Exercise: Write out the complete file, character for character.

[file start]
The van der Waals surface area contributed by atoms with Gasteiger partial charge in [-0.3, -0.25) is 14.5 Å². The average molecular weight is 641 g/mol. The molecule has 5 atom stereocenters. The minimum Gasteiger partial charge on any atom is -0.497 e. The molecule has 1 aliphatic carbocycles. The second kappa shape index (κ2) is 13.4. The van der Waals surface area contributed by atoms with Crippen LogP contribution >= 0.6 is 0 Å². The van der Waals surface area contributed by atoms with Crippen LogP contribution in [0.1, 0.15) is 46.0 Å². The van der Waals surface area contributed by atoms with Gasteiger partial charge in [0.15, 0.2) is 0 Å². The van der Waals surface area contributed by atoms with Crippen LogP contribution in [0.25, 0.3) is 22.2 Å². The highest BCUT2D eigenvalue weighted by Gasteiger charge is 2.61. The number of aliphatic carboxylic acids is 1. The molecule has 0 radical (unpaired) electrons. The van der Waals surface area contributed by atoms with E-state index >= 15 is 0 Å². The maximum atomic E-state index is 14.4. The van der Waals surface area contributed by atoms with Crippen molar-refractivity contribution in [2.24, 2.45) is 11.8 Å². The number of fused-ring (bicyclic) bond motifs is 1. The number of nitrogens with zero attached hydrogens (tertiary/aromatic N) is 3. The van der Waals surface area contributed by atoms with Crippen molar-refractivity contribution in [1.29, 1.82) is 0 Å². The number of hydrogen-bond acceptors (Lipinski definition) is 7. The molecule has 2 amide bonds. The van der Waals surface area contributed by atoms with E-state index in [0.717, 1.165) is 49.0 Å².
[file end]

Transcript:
The van der Waals surface area contributed by atoms with Gasteiger partial charge in [-0.3, -0.25) is 14.5 Å². The average molecular weight is 641 g/mol. The molecule has 5 atom stereocenters. The minimum Gasteiger partial charge on any atom is -0.497 e. The molecule has 1 aliphatic carbocycles. The second kappa shape index (κ2) is 13.4. The van der Waals surface area contributed by atoms with Crippen LogP contribution >= 0.6 is 0 Å². The van der Waals surface area contributed by atoms with Crippen LogP contribution in [0.1, 0.15) is 46.0 Å². The van der Waals surface area contributed by atoms with Gasteiger partial charge in [0.15, 0.2) is 0 Å². The van der Waals surface area contributed by atoms with Crippen LogP contribution in [0.25, 0.3) is 22.2 Å². The highest BCUT2D eigenvalue weighted by Gasteiger charge is 2.61. The number of aliphatic carboxylic acids is 1. The molecule has 0 radical (unpaired) electrons. The van der Waals surface area contributed by atoms with E-state index >= 15 is 0 Å². The maximum atomic E-state index is 14.4. The van der Waals surface area contributed by atoms with Crippen molar-refractivity contribution in [2.24, 2.45) is 11.8 Å². The number of fused-ring (bicyclic) bond motifs is 1. The number of nitrogens with zero attached hydrogens (tertiary/aromatic N) is 3. The van der Waals surface area contributed by atoms with Crippen molar-refractivity contribution in [1.29, 1.82) is 0 Å². The number of hydrogen-bond acceptors (Lipinski definition) is 7. The molecule has 2 amide bonds. The van der Waals surface area contributed by atoms with E-state index in [0.717, 1.165) is 49.0 Å².